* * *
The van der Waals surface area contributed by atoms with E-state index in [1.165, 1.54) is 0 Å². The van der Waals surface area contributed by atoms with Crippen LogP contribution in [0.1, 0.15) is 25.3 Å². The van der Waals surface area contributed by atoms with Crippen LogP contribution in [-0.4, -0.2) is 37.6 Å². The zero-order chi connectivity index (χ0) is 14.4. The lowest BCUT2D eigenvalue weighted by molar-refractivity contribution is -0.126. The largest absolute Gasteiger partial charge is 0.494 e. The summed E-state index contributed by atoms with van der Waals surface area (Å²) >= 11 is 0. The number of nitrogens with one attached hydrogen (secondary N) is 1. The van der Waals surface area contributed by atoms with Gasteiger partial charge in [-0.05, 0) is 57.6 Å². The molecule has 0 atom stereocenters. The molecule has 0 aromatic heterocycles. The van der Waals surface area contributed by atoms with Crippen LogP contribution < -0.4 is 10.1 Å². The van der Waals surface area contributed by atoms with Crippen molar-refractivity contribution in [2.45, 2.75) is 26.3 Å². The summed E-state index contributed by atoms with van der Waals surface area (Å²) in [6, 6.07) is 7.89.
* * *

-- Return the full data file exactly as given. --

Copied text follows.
The van der Waals surface area contributed by atoms with E-state index in [1.165, 1.54) is 0 Å². The van der Waals surface area contributed by atoms with Crippen LogP contribution in [0.1, 0.15) is 25.3 Å². The van der Waals surface area contributed by atoms with Crippen LogP contribution in [-0.4, -0.2) is 37.6 Å². The zero-order chi connectivity index (χ0) is 14.4. The lowest BCUT2D eigenvalue weighted by molar-refractivity contribution is -0.126. The largest absolute Gasteiger partial charge is 0.494 e. The summed E-state index contributed by atoms with van der Waals surface area (Å²) >= 11 is 0. The number of nitrogens with one attached hydrogen (secondary N) is 1. The van der Waals surface area contributed by atoms with Gasteiger partial charge in [-0.05, 0) is 57.6 Å². The molecule has 0 atom stereocenters. The molecule has 0 aromatic heterocycles. The van der Waals surface area contributed by atoms with Crippen LogP contribution < -0.4 is 10.1 Å². The van der Waals surface area contributed by atoms with Crippen molar-refractivity contribution in [2.45, 2.75) is 26.3 Å². The summed E-state index contributed by atoms with van der Waals surface area (Å²) in [6, 6.07) is 7.89.